Yesterday, Bob Gretz broke down the five things the Chiefs got done during the offseason, including the rehabilitation of Larry Johnson. Today he flips the coin and looks at the five things they failed to get done, among them the lack of any weapons added to the offense.
The plus/minus scale for the Chiefs offensively did not balance out in this offseason. On the minus side is Tony Gonzalez, traded to Atlanta and taking with him about 20 percent of the passing game over the last few years. On the plus side would be 36-year old, 14-year receiver Bobby Engram. He’s a possession/slot receiver at the end of his career.
Whether it was at tight end, wide receiver, or in the backfield, the Chiefs needed to add another weapon for Matt Cassel to work with. It didn’t happen and that could have season-long consequences.
As proven and consistent NFL receivers, the Chiefs offense has WRs Engram and Dwayne Bowe. That’s it. Mark Bradley has shown flashes, but he’s not consistent and is often injured. Devard Darling seems to have the skills, but has never been given the opportunities. Jeff Webb and Terrance Copper are journeymen types.
Cassel is going to need top notch protection because there are not many receivers available who can create plays with their speed, quickness or moves.
While it’s a concern, I think that Todd Haley’s offense will hide a lot of the shortcomings in the receiving corps. Clearly the Chiefs do not have a Larry Fitzgerald or Anquan Boldin, but there’s no reason Bowe and a guy like Darling can’t be a poor man’s version of them. And how many people thought Steve Breaston could be an impact player in the league? Not many fifth round picks turn in big time seasons their second year in the NFL, but that’s exactly what he did last season. As we go along, I think everyone needs to remember this isn’t going to be a one year fix. Just because you are thin at a position, that doesn’t mean you overpay for someone that doesn’t fit with where you want to ultimately go.
Yesterday, we brought you the story of former Chiefs second round pick Junior Siavii, who has resurfaced with the Dallas Cowboys trying to make the roster as a backup. Today Tampa Bay Online talks to Jimmy Wilkerson, another former Kansas City lineman. The difference between the two is Wilkerson is already expected to play a big role.
Wilkerson played the past six seasons primarily on special teams. Kansas City allowed Wilkerson to start in only five of 72 games from 2003 to 2007 before letting him walk after that season. He signed with the Bucs last year, and he hoped they would recognize what the Chiefs did not. The Buccaneers have.
Wilkerson had five sacks while playing defensive tackle and defensive end last season. Tampa Bay rewarded Wilkerson by naming him its starting left end opposite former first-round pick Gaines Adams, a decision coach Raheem Morris isn’t regretting.
“You can’t say enough positive things about what Jimmy Wilkerson has done since he’s been here. He’s been a hard, go get ‘em worker in everything he’s asked to do – special teams, inside rusher. Whatever you can think positive about Jimmy Wilkerson, you can say about him.”
Wilkerson slimmed down from 290 pounds to 265, but he added muscle and strength and improved his quickness. Coaches say the 6-foot-2 Wilkerson has been one of the hardest workers this offseason, and they expect him to fill the void left by former left end Kevin Carter, who was not re-signed. Defensive line coach Todd Walsh is still wondering how he ended up in Tampa.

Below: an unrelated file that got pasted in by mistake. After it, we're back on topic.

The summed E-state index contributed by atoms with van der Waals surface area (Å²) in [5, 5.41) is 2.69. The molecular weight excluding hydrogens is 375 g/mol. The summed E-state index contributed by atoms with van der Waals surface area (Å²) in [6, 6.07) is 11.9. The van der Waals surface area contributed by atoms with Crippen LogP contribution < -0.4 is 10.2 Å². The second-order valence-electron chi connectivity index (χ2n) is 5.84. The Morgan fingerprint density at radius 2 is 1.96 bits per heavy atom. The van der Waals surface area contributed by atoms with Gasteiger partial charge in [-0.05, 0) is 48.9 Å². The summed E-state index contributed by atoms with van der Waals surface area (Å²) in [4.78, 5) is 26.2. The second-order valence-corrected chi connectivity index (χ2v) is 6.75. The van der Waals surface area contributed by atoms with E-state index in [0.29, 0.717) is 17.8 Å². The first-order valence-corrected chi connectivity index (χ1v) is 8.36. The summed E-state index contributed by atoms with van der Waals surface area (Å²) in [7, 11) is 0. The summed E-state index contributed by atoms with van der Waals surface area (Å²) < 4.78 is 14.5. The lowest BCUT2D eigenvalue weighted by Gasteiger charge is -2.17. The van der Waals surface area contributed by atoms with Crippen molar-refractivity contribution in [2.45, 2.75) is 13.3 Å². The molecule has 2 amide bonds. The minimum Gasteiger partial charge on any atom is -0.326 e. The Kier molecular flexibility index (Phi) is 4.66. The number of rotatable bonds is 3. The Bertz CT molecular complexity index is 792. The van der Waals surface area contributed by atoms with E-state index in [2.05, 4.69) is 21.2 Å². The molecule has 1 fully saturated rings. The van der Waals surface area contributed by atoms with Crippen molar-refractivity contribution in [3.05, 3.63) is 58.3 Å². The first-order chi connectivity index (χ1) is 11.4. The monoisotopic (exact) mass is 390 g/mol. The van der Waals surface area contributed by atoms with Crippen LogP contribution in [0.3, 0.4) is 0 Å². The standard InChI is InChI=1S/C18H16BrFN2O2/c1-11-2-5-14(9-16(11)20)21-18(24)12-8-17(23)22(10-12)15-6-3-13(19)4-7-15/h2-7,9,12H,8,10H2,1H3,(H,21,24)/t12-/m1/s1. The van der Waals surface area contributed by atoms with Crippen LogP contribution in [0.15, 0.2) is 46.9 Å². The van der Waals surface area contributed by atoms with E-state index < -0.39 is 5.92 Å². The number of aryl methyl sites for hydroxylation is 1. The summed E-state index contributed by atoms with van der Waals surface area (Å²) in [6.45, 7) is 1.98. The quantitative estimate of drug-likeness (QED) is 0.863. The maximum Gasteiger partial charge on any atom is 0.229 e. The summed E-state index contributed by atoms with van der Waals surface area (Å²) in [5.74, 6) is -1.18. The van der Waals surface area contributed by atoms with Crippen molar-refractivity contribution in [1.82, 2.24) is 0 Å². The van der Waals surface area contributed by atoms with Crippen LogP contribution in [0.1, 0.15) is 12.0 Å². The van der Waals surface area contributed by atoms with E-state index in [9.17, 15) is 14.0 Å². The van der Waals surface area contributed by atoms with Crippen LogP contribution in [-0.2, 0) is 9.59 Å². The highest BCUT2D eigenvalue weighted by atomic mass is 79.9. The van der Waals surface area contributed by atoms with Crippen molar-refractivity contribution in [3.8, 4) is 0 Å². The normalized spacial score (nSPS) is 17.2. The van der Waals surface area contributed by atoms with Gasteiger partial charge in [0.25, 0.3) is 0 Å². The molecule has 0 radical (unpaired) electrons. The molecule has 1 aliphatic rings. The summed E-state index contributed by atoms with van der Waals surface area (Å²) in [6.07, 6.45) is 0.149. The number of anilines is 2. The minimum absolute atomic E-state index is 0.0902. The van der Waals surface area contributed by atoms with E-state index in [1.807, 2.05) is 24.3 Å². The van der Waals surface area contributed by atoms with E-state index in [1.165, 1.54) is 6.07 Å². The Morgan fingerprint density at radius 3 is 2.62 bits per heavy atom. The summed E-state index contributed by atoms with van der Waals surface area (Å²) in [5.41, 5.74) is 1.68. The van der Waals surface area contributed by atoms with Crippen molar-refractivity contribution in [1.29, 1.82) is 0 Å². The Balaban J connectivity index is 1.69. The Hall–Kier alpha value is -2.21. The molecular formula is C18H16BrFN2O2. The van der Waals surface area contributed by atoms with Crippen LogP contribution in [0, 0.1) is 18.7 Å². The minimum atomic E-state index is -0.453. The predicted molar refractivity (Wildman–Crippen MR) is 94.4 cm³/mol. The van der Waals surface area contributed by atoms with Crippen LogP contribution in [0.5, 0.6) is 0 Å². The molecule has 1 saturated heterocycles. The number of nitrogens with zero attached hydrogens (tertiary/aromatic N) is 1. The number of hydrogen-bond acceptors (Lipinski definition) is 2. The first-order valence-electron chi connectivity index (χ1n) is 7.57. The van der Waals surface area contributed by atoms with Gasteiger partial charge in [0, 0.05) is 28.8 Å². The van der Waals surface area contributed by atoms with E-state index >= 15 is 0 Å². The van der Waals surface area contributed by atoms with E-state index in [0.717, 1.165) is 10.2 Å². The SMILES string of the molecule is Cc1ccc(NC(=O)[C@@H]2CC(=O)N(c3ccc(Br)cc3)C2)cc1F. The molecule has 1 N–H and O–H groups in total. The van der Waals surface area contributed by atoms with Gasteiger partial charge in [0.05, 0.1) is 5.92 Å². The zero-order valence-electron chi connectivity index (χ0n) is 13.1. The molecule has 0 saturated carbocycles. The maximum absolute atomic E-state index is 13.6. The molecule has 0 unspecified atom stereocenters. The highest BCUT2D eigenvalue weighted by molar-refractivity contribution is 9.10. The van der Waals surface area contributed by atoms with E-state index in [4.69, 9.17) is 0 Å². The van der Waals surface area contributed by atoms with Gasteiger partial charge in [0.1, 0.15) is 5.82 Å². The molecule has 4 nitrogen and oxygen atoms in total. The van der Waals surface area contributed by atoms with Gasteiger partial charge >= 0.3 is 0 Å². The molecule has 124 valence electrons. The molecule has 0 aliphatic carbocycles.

“How he got out of Kansas City, I’ve yet to know. We are so pleased with what he’s doing. We feel that we haven’t lost a step in that position. He’s here every day. And I think he knew coming into this season that he was going to have more of a role and more snaps a game. Jimmy has really taken care of himself weight room-wise, conditioning-wise, and he’s out there going 100 miles an hour every snap. That’s a credit to him as to how hard he works in the offseason.”
Awesome. I think this is another one we can put at the feet of Herman Edwards. Don’t get me wrong, starting for Tampa Bay now isn’t like starting for the 2002 Bucs but you can’t deny he would be a perfect fit for what Todd Haley and Scott Pioli are trying to do. Even if you are using last year to keep score: Kansas City Chiefs Defense – 10 sacks, Jimmy Wilkerson – 5 sacks. I repeat… Awesome.
Speaking of former Chiefs, a couple were selected last night in the inaugural UFL Draft.
The UFL Las Vegas franchise selected former Chiefs LB Gary Stills. The 34-year-old Stills played seven seasons in Kansas City and also spent time in the now-defunct NFL Europe. Stills will play for former Giants coach Jim Fassel.
A player that spent much less time in Kansas City, BJ Sams, was selected by San Francisco. Sams appeared in three games for the Chiefs last season accumulating 238 return yards. He was released after the team signed Mark Bradley. Sams will play for former Vikings and Cardinals coach Dennis Green.
Stills was the type of guy that Haley has talked about a lot this offseason, someone that can really make a difference on special teams. Sams was the perfect example of an Edwards-signing: specialty player that no longer was good at said speciality. He is a player that could make for some good highlights for the UFL if he can get into the open field. He should be able to perform in the watered down UFL the way Edwards wanted him to in the NFL.